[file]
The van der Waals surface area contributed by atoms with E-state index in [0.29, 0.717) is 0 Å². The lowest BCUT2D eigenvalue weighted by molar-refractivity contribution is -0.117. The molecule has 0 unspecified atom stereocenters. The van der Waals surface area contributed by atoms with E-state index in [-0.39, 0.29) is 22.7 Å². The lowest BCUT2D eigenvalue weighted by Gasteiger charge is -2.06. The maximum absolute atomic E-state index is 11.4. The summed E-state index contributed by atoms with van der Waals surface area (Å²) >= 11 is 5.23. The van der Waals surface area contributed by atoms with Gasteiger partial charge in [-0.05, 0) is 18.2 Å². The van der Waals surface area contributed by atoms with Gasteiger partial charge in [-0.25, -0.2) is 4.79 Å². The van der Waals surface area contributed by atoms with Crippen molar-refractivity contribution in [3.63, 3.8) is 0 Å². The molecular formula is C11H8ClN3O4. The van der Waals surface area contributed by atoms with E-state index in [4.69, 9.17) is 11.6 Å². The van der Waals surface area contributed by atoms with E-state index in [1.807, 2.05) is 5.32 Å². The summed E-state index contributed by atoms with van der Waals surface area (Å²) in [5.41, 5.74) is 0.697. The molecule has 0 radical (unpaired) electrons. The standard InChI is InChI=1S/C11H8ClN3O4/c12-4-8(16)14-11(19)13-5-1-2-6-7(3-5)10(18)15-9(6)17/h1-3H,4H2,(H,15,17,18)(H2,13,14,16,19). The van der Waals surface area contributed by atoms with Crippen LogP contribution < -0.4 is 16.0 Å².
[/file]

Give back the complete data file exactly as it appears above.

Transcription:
The van der Waals surface area contributed by atoms with E-state index in [0.29, 0.717) is 0 Å². The lowest BCUT2D eigenvalue weighted by molar-refractivity contribution is -0.117. The molecule has 0 unspecified atom stereocenters. The van der Waals surface area contributed by atoms with E-state index in [-0.39, 0.29) is 22.7 Å². The lowest BCUT2D eigenvalue weighted by Gasteiger charge is -2.06. The maximum absolute atomic E-state index is 11.4. The summed E-state index contributed by atoms with van der Waals surface area (Å²) >= 11 is 5.23. The van der Waals surface area contributed by atoms with Gasteiger partial charge in [-0.05, 0) is 18.2 Å². The van der Waals surface area contributed by atoms with Gasteiger partial charge in [-0.25, -0.2) is 4.79 Å². The van der Waals surface area contributed by atoms with Crippen molar-refractivity contribution in [3.63, 3.8) is 0 Å². The molecular formula is C11H8ClN3O4. The van der Waals surface area contributed by atoms with E-state index in [4.69, 9.17) is 11.6 Å². The van der Waals surface area contributed by atoms with E-state index in [1.807, 2.05) is 5.32 Å². The summed E-state index contributed by atoms with van der Waals surface area (Å²) in [5.41, 5.74) is 0.697. The molecule has 0 radical (unpaired) electrons. The standard InChI is InChI=1S/C11H8ClN3O4/c12-4-8(16)14-11(19)13-5-1-2-6-7(3-5)10(18)15-9(6)17/h1-3H,4H2,(H,15,17,18)(H2,13,14,16,19). The van der Waals surface area contributed by atoms with Crippen LogP contribution < -0.4 is 16.0 Å².